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New vSphere 6.5 features put spotlight on security

VM Encryption is one of many vSphere 6.5 features that focus on security, while Automated Space Reclamation is a feature that highlights the updates to storage.

The amount of updates and new features in vSphere 6.5 might have surprised some. The fact is, it wasn't a whole number upgrade, and the company waited to unveil the update until VMworld Europe rather than its larger show in Las Vegas.

But, since VMware made vSphere 6.5 generally available, it's clear there's a lot in this update. VSphere 6.5 places a heavy emphasis on security with three new features: Secure Boot, VM Encryption and Enhanced Logging. While the main focus is on security, VM Encryption offers management flexibility. Automation can be very useful if you want to securely manage a large data center.

While many new features revolved around security, the storage side saw updates to existing options. The Space Reclamation feature -- originally introduced in vSphere 5.0, before VMware suggested users disable it because of performance issues -- is back, but this time as Automated Space Reclamation.

Read these five tips to learn more about some of the top new vSphere 6.5 features and updates.

Automated Space Reclamation

Automation is a hot topic in the data center, so it's no surprise it was a focus of new vSphere 6.5 features. VMware originally introduced Space Reclamation in vSphere 5.0, but VMware eventually suggested users disable the feature because of performance issues. Space Reclamation was based on UNMAP commands -- users would enter the command to reclaim space from deleted VMs. The new Automated Space Reclamation feature eliminates the need for a command or a manual prompt and automatically reclaims the space left behind by deleted or moved VMs.

VMware also introduced a new Virtual Machine File System (VMFS) as one of the new vSphere 6.5 features. VMFS 6 added support for 4K native drives in 512e mode and changed the default snapshot type to SEsparse, which is more space-efficient. In VMFS 5, SEsparse was used strictly for virtual disks 2 TB or larger.

HTML5 officially replaces the C# client
Users have anticipated the change to the HTML5 Web Client for some time now. VMware announced the death of the C# client nearly six months before vSphere 6.5 debuted at VMworld Europe 2016 with HTML5. It's now simply called the vSphere Client.

The HTML5 Web Client began as a VMware Fling, but after just two months, VMware announced it would replace the C# client in vSphere 6.5.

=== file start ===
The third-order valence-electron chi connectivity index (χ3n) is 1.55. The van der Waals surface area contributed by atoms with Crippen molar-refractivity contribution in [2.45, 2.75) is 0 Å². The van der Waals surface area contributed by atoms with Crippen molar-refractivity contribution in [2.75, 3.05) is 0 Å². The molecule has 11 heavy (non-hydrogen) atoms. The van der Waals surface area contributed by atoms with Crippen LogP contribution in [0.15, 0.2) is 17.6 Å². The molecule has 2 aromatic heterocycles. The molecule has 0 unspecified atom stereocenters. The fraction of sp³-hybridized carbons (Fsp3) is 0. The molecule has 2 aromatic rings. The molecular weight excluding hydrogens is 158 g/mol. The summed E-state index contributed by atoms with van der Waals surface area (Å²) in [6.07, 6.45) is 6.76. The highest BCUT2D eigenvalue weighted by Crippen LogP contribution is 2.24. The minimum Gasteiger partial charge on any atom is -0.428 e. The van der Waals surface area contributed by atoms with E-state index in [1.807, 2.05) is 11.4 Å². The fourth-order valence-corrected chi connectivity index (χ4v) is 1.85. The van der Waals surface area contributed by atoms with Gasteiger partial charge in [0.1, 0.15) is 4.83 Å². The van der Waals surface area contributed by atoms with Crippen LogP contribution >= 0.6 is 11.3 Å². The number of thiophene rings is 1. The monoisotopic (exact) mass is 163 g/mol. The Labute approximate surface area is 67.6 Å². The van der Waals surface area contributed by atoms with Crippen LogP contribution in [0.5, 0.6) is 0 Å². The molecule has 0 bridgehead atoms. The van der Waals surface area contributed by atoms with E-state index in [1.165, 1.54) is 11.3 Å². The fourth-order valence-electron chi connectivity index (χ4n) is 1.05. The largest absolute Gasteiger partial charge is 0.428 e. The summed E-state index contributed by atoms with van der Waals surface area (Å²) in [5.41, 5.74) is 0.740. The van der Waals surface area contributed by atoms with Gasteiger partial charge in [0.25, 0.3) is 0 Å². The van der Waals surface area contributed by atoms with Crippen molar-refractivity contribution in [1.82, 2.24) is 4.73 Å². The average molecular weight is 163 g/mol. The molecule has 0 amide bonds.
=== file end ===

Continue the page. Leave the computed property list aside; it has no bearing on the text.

One perk of the new vSphere Client, which is built into the vCenter Server Appliance, is Live Refresh. Administrators can check on the current status of alarms, VM power, current tasks and more, without having to constantly hit the refresh button.

DRS and HA get a boost

Distributed Resource Scheduler (DRS) has been around for a long time now, but it got a makeover in vSphere 6.5. This version of vSphere introduces Predictive DRS, a feature that integrates DRS with vRealize Operations Manager (vROps). Although it's just in tech preview, vROps collects historical server data -- such as memory utilization and CPU power info -- and uses that to predict what future usage might look like. DRS is network-aware in vSphere 6.5, which means DRS looks at the network usage and network requirements of VMs in addition to CPU and memory usage. This helps prevent VMs from being placed on a host with a saturated network.

Updated features for High Availability (HA) include Proactive HA, HA Orchestrated Restart and a simplified admission control. Proactive HA works with DRS, and allows administrators manually or automatically put the workloads into Maintenance Mode or Quarantine Mode, depending on your situation.

New choices with Fault Tolerance

Fault Tolerance (FT) is an important feature if you experience some sort of failure in your data center. If FT protected VMs fail, a secondary VM will take its place.

One of the biggest obstacles that prevented people from using FT was latency-sensitive applications. VMware made a move to correct that in vSphere 6.0 and reduced latency even more in vSphere 6.5. Another change is that FT received a new engine, replacing vLockstep technology with Fast Checkpointing, which keeps the VMs in sync with snapshots.

Along with a new licensing limit, another change in FT is the ability to choose the location of the second VM. One way to choose the location for the second VM is ranking ESXi hosts based on available network bandwidth.

VM Encryption puts twist on a known security feature

Encryption is nothing new to the security game, but, because of performance issues, it wasn't widely used to secure VM data. To try to erase the issues, VMware's VM Encryption completes the encryption process at the hypervisor level, instead of in the VM.

VM Encryption is managed via a storage policy and can be enabled per VM. Users create policies that define storage requirements for virtual disks, as well as the configuration files of a VM.

Now that you've caught up on some of the new vSphere 6.5 features, test how much you've learned. Take our vSphere 6.5 features quiz to see how much you picked up.

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